For an entry pack and to enter the Awards please go to the application form or email: office@sussexheritagetrust.org.uk

David Cowan, Chairman of the Sussex Heritage Trust Awards Committee, said: “Sussex Heritage Trust is delighted to welcome the South Downs National Park Authority as an Awards partner to help us highlight outstanding design in the South Downs in Sussex.  I would like to thank all our sponsors: The Ernest Kleinwort Charitable Trust, SavillsCoversHarveys Brewery, The Ian Askew Charitable Trust, Pilbeam ConstructionRH and RW CluttonToovey’s and now the South Downs National Park Authority for their support of our Heritage Awards.”

Tim Slaney, Director of Planning at the South Downs National Park Authority, said: “We’re excited to be supporting these prestigious awards. High-quality design matters to the National Park and to the local communities within it. That’s why we’ve created a template for design excellence in our Local Plan, encouraging architects and builders to use this diverse landscape as a compass for great design. We look forward to seeing the variety of entries that showcase the first-class built environment in the National Park.”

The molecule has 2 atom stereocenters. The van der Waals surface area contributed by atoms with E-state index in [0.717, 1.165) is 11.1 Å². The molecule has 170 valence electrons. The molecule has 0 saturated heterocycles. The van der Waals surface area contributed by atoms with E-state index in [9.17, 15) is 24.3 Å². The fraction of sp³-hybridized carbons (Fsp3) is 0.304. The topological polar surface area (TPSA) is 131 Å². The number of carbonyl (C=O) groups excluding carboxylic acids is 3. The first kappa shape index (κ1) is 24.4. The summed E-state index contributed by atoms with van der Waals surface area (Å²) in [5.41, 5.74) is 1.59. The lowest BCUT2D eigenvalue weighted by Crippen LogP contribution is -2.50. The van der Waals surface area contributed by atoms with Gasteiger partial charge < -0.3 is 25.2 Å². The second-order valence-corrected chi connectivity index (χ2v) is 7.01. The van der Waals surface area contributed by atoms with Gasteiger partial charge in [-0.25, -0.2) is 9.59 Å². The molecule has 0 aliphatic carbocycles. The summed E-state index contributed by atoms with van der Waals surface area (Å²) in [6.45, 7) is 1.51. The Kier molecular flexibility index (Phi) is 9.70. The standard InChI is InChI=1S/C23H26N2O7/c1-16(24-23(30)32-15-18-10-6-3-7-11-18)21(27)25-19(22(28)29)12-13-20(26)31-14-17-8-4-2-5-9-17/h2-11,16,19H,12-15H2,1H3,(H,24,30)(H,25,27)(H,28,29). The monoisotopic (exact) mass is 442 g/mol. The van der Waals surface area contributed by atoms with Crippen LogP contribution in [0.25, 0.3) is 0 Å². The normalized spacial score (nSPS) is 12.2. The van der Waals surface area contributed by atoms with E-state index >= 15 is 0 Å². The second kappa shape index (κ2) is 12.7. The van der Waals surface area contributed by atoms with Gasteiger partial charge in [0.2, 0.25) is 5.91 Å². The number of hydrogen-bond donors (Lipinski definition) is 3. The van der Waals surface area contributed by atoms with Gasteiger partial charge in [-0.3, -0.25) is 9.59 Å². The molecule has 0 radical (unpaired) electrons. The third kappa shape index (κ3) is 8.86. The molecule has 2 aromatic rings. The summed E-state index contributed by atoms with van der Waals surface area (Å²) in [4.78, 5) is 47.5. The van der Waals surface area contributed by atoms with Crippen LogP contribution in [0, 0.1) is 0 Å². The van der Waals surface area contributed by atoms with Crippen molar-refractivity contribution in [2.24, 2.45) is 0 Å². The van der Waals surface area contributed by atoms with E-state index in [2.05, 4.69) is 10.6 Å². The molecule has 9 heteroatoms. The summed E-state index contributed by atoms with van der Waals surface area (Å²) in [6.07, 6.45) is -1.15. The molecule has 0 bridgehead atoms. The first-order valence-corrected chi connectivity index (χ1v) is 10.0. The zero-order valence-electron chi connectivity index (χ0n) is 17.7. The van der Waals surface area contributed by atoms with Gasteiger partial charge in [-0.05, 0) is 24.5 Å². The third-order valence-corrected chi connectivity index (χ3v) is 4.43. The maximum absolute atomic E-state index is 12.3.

Sussex Endangered Crafts Fund

The Sussex Heritage Trust has teamed up with Heritage Crafts Association and the Weald and Downland Living Museum to invite craft practitioners and organisations in Sussex to apply for small grants to fund projects that support and promote endangered crafts. 

During the pandemic our craft skills are at more risk than ever before. This fund can now be used to address the specific challenges of COVID-19 to endangered skills and knowledge. There will be a maximum of £2,000 available for each project and the Heritage Crafts Association will work with you to develop and support your work.

Click here for further information.

Sussex Endangered Crafts Fund

The Sussex Heritage Trust has teamed up with Heritage Crafts Association and the Weald and Downland Living Museum to invite craft practitioners and organisations in Sussex to apply for small grants to fund projects that support and promote endangered crafts. 

During the pandemic our craft skills are at more risk than ever before. This fund can now be used to address the specific challenges of COVID-19 to endangered skills and knowledge. There will be a maximum of £2,000 available for each project and the Heritage Crafts Association will work with you to develop and support your work.

Click here for further information.

2020

Sussex Heritage Trust Awards – Update on Awards Lunch and Ceremony

The Sussex Heritage Trust Awards Ceremony and Lunch was due to take place on Wednesday 25th November at 12.30pm. It is with great regret that we had decided to cancel the lunch.